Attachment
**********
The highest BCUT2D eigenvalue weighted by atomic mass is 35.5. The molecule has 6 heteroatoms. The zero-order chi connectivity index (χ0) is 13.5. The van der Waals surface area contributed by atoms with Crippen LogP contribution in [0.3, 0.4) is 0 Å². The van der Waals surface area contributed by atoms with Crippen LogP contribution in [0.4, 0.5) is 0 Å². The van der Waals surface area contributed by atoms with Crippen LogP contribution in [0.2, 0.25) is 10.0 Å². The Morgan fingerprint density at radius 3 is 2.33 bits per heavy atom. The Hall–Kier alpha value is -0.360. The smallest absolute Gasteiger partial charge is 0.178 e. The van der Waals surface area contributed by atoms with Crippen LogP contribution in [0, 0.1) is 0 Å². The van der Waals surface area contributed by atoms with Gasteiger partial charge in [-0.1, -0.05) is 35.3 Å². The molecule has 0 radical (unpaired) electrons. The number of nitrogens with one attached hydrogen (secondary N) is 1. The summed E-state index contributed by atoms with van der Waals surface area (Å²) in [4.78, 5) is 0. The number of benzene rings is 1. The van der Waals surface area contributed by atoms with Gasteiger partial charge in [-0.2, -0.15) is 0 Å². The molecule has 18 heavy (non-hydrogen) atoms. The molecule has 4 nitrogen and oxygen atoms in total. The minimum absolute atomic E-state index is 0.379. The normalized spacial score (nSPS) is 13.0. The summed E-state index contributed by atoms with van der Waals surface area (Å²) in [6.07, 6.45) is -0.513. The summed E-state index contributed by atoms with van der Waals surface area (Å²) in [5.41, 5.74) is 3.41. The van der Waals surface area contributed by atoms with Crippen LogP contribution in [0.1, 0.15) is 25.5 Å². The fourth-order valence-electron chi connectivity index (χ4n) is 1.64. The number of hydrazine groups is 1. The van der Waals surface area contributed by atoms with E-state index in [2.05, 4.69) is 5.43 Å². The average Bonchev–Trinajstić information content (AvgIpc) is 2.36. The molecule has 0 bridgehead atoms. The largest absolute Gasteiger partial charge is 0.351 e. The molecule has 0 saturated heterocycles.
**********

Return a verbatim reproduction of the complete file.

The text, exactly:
The highest BCUT2D eigenvalue weighted by atomic mass is 35.5. The molecule has 6 heteroatoms. The zero-order chi connectivity index (χ0) is 13.5. The van der Waals surface area contributed by atoms with Crippen LogP contribution in [0.3, 0.4) is 0 Å². The van der Waals surface area contributed by atoms with Crippen LogP contribution in [0.4, 0.5) is 0 Å². The van der Waals surface area contributed by atoms with Crippen LogP contribution in [0.2, 0.25) is 10.0 Å². The Morgan fingerprint density at radius 3 is 2.33 bits per heavy atom. The Hall–Kier alpha value is -0.360. The smallest absolute Gasteiger partial charge is 0.178 e. The van der Waals surface area contributed by atoms with Crippen LogP contribution in [0, 0.1) is 0 Å². The van der Waals surface area contributed by atoms with Gasteiger partial charge in [-0.1, -0.05) is 35.3 Å². The molecule has 0 radical (unpaired) electrons. The number of nitrogens with one attached hydrogen (secondary N) is 1. The summed E-state index contributed by atoms with van der Waals surface area (Å²) in [4.78, 5) is 0. The number of benzene rings is 1. The van der Waals surface area contributed by atoms with Gasteiger partial charge in [-0.2, -0.15) is 0 Å². The molecule has 18 heavy (non-hydrogen) atoms. The molecule has 4 nitrogen and oxygen atoms in total. The minimum absolute atomic E-state index is 0.379. The normalized spacial score (nSPS) is 13.0. The summed E-state index contributed by atoms with van der Waals surface area (Å²) in [6.07, 6.45) is -0.513. The summed E-state index contributed by atoms with van der Waals surface area (Å²) in [5.41, 5.74) is 3.41. The van der Waals surface area contributed by atoms with Crippen LogP contribution in [0.1, 0.15) is 25.5 Å². The fourth-order valence-electron chi connectivity index (χ4n) is 1.64. The number of hydrazine groups is 1. The van der Waals surface area contributed by atoms with E-state index in [2.05, 4.69) is 5.43 Å². The average Bonchev–Trinajstić information content (AvgIpc) is 2.36. The molecule has 0 bridgehead atoms. The largest absolute Gasteiger partial charge is 0.351 e. The molecule has 0 saturated heterocycles.